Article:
It is not hard to list the things that could be a major problem in any agreement to restore Stormont.
The two key things are approval for legacy processes, including inquests for IRA terrorists, without a pro rata financial figure for money each such mini inquiry gets, and applying it to the Historical Investigations Unit so that IRA killings get the same funds per death.
The other is Irish language legislation that might pave the way for endless future litigation, funded by the taxpayer, to demand Irish facilities across public life, which also will be funded by taxpayers (as well achieving one of its key goals, which is to radically change the feel of Northern Ireland). In other words, any legislation that is even a stepping stone to the goals aired on yesterday’s Nolan Show.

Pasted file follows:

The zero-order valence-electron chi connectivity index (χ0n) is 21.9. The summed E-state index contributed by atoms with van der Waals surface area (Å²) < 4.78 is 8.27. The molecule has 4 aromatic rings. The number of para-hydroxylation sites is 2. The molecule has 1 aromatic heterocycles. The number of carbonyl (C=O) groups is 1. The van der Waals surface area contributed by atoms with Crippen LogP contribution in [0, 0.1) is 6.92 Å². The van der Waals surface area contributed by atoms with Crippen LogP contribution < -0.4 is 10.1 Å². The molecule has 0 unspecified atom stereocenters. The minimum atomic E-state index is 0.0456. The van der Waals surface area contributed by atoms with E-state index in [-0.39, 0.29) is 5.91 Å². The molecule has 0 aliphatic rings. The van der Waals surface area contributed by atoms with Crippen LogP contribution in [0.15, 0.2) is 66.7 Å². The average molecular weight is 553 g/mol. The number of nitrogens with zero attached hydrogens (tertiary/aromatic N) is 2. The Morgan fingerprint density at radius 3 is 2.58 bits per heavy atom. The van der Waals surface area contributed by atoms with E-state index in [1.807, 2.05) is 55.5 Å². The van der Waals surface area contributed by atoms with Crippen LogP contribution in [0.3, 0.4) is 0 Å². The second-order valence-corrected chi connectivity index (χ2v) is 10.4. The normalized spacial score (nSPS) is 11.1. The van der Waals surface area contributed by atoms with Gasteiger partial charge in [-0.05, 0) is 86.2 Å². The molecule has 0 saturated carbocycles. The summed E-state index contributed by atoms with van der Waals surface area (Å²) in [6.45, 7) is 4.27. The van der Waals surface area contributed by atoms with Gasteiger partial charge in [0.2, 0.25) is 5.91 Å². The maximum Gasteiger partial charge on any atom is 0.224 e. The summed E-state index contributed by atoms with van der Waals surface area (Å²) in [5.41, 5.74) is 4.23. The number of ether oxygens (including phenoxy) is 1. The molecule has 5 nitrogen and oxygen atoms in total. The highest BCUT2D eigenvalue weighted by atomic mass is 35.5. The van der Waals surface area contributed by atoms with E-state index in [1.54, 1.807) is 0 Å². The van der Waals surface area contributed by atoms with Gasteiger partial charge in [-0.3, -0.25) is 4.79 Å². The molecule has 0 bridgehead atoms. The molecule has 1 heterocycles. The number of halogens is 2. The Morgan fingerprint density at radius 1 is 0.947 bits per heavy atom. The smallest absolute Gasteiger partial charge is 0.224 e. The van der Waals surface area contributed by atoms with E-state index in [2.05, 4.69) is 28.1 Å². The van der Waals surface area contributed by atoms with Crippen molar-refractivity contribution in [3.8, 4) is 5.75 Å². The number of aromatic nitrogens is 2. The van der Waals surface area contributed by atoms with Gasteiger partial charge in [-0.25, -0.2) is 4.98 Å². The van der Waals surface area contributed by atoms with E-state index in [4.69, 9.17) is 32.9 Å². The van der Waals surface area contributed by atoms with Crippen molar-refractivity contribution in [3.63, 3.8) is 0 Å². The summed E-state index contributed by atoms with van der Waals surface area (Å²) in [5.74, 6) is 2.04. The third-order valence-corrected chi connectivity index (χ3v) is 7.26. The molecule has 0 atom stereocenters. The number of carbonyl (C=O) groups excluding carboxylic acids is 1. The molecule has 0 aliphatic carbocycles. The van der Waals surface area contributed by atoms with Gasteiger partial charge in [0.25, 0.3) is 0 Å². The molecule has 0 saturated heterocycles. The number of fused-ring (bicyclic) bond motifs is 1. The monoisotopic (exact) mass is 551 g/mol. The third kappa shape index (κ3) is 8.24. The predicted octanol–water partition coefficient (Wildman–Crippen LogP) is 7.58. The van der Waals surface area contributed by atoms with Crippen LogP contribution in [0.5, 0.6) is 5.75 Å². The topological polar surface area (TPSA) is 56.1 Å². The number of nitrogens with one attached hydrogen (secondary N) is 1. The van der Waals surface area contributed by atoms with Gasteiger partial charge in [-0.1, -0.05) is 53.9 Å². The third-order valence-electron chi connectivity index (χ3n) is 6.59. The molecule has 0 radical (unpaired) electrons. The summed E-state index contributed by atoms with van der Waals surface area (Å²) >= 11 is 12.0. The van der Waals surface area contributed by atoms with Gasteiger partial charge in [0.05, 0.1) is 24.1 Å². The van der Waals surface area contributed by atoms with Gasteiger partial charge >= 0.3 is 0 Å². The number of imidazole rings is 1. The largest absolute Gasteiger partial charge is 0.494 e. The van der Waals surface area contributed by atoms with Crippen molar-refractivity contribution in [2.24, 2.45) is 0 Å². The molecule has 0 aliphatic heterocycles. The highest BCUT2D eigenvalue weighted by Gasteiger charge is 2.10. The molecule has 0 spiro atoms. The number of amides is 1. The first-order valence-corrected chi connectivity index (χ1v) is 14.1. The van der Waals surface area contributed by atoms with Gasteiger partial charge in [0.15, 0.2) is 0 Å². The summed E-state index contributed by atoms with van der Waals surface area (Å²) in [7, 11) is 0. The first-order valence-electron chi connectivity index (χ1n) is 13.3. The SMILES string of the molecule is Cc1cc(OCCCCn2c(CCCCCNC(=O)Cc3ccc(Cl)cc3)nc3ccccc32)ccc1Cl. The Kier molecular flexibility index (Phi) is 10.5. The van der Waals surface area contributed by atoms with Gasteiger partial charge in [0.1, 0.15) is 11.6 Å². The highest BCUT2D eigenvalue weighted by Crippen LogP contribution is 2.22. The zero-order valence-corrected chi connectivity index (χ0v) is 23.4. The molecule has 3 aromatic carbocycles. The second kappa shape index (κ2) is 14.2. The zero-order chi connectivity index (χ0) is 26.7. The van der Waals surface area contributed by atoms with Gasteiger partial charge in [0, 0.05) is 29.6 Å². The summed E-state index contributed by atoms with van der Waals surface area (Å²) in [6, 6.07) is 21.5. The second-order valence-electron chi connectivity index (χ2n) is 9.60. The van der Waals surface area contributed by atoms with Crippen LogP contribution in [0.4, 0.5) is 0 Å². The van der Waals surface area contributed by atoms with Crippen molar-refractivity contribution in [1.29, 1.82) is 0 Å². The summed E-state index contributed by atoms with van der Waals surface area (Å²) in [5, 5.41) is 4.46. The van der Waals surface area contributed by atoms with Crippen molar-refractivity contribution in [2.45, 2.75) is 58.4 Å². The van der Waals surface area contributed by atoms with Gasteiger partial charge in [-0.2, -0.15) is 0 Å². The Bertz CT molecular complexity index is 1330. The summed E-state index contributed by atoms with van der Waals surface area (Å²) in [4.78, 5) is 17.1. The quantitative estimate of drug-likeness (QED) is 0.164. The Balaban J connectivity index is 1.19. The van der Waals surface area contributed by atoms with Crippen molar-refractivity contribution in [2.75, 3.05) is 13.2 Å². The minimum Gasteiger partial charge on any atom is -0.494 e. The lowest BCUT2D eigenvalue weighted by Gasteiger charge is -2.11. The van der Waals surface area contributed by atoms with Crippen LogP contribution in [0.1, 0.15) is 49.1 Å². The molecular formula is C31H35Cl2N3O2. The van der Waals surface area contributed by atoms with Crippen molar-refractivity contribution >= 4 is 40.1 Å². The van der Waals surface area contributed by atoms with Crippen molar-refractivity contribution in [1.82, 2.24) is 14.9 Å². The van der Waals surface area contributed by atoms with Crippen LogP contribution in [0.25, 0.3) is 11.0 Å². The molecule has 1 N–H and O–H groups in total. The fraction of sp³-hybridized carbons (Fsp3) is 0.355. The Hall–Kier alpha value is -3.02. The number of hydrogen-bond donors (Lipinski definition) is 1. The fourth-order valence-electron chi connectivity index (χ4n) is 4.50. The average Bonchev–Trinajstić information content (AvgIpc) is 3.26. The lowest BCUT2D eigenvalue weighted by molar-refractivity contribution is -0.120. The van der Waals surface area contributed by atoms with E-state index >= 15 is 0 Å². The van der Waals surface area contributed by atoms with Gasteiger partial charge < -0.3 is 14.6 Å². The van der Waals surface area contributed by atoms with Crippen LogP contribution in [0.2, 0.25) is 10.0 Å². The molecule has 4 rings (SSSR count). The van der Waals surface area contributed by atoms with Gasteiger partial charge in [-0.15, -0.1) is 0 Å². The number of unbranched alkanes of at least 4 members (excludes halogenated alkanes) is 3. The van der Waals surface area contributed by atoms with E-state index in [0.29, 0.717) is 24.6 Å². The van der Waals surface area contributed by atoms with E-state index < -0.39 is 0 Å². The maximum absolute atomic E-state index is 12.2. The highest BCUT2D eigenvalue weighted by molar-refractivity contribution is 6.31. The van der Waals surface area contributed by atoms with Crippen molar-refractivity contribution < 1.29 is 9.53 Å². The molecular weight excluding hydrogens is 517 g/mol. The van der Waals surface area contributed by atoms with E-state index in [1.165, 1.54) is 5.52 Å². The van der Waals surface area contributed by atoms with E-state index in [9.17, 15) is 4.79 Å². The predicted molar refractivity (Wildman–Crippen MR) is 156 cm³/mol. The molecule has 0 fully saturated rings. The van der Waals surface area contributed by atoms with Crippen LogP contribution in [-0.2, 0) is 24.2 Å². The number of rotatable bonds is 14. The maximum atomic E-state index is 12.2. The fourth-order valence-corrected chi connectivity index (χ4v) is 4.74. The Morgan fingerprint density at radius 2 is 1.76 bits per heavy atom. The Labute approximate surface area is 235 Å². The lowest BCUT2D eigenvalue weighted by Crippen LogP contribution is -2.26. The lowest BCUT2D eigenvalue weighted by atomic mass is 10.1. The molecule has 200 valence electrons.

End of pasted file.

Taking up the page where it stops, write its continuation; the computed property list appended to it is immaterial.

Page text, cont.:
Ulster Scots protection or funds for what is deemed unionist culture is no counter balance for such laws, because there is no intention to mis-use that culture the same way.
But as important as both of the above is the fact that if any deal seems to have rewarded Sinn Fein, then Northern Ireland is in deep short-term trouble (let alone long-term).
The party has brought politics here to a halt. It has inflicted grave damage on public services, such is its single-minded sectarianism. All the while it has had the nerve to be self righteous.
If it gains from the talks, a repeat of the tactics are guaranteed, perhaps as soon as the Conservatives lose office in Westminster, which one day they will — or maybe sooner.